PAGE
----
The earth is on track for 3-4 C degrees of warming, which would cause sea level rise of several feet and make extreme weather more frequent and dangerous, among other consequences. The next 4 to 12 years are critical if the world wants to limit that warming. Waiting to reduce greenhouse gases will make the challenge harder.
The Sunrise Movement is working to build a cohort of young people to make climate change an urgent priority across the US, end the corrupting influence of fossil fuel executives on politics, and elect leaders who stand up for the health and wellbeing of all people. MORE
You’ve been hearing a lot about the Green New Deal, but you’re wondering what it’s all about? If you want a quick and chatty explainer, check out this video put together by the folks at The Leap, a climate action group.
The Leap Manifesto predates the Green New Deal, but the group has eagerly taken up the mantle. Here’s the central core of the Manifesto:
We could live in a country powered entirely by renewable energy, woven together by accessible public transit, in which the jobs and opportunities of this transition are designed to systematically eliminate racial and gender inequality. Caring for one another and caring for the planet could be the economy’s fastest growing sectors. Many more people could have higher wage jobs with fewer work hours, leaving us ample time to enjoy our loved ones and flourish in our communities.
We know that the time for this great transition is short. Climate scientists have told us that this is the decade to take decisive action to prevent catastrophic global warming. That means small steps will no longer get us where we need to go.
Whether it’s out of a sincerely held belief or a profit motive, celebrities endorse products or lifestyle choices all the time. But concern about climate change has moved certain famous folks to appeal to our shared humanity.
Earlier this week, in an attempt to draw attention to the carbon footprint of meat production, a group of celebrities including Paul McCartney and actors Woody Harrelson and Joaquin Phoenix resorted to an elaborate ruse. Co-signing an impassioned letter by a 12-year-old California eco-activist named Genesis Butler, they challenged Pope Francis to go vegan for Lent. If he agrees, the campaign will offer $1 million US to a charity of the Pope’s choice. And it stands to reason that the Pope’s participation might also inspire Catholics to reconsider their own eating habits.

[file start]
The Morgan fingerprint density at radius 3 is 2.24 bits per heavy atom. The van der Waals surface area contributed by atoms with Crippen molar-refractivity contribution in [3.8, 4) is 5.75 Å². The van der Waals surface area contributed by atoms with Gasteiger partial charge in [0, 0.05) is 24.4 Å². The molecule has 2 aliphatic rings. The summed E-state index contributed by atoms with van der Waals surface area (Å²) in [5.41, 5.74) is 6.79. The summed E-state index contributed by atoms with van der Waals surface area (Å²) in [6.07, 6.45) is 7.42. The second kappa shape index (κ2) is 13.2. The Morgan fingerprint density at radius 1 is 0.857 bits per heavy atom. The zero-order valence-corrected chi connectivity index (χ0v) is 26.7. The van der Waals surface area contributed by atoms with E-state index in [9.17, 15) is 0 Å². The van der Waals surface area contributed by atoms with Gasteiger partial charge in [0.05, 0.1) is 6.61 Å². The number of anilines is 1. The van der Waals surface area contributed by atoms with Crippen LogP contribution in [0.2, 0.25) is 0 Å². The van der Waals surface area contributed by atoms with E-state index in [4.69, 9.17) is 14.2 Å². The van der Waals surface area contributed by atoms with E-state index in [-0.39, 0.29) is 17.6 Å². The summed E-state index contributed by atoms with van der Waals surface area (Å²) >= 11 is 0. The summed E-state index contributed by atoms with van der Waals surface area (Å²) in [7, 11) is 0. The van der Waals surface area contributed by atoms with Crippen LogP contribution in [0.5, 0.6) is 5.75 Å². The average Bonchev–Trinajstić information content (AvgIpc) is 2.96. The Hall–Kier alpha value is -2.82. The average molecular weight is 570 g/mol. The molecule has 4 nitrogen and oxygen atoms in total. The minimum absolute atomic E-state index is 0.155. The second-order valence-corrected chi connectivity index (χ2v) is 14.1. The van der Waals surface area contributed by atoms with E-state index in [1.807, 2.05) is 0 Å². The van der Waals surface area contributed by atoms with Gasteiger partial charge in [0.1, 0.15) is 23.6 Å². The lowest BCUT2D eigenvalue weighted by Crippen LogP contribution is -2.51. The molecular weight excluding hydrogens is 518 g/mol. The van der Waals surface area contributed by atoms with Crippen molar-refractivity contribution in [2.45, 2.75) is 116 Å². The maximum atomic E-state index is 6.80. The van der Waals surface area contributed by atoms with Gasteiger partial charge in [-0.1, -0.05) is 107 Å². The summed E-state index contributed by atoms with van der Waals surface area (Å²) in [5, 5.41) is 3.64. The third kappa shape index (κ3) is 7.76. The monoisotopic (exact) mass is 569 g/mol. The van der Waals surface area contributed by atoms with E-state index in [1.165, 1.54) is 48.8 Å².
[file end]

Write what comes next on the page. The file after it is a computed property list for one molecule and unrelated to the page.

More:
Whether or not the Pope takes the bait, the Million Dollar Vegan stunt undoubtedly shines more light on the issue of meat production. According to the Food and Agriculture Organization of the United Nations, farming livestock accounts for about 18 per cent of global carbon emissions. People are unlikely to stop eating animal proteins. But eating fewer of them, and diversifying into plant-based ones, certainly benefits the planet. MORE
JARED RODRIGUEZ / TRUTHOUT, TOKARCHUK ANDRII / SHUTTERSTOCK
With the climate change challenge growing more acute with every passing year, the need for the adoption of a new political economy that would tackle effectively both the environmental and the egalitarian concerns of progressive people worldwide grows exponentially. Yet, there is still a lot of disagreement on the left as to the nature of the corresponding political economy model. One segment of the left calls for the complete overthrow of capitalism as a means of dealing with climate change and the growing levels of economic inequality in the era of global neoliberalism, while another one argues against growth in general.
In the interview below, Robert Pollin, distinguished professor of economics and co-director of the Political Economy Research Institute at the University of Massachusetts-Amherst, explains some issues raised by each of these positions, and how to move toward solutions grounded in a fuller understanding of economic development. MORE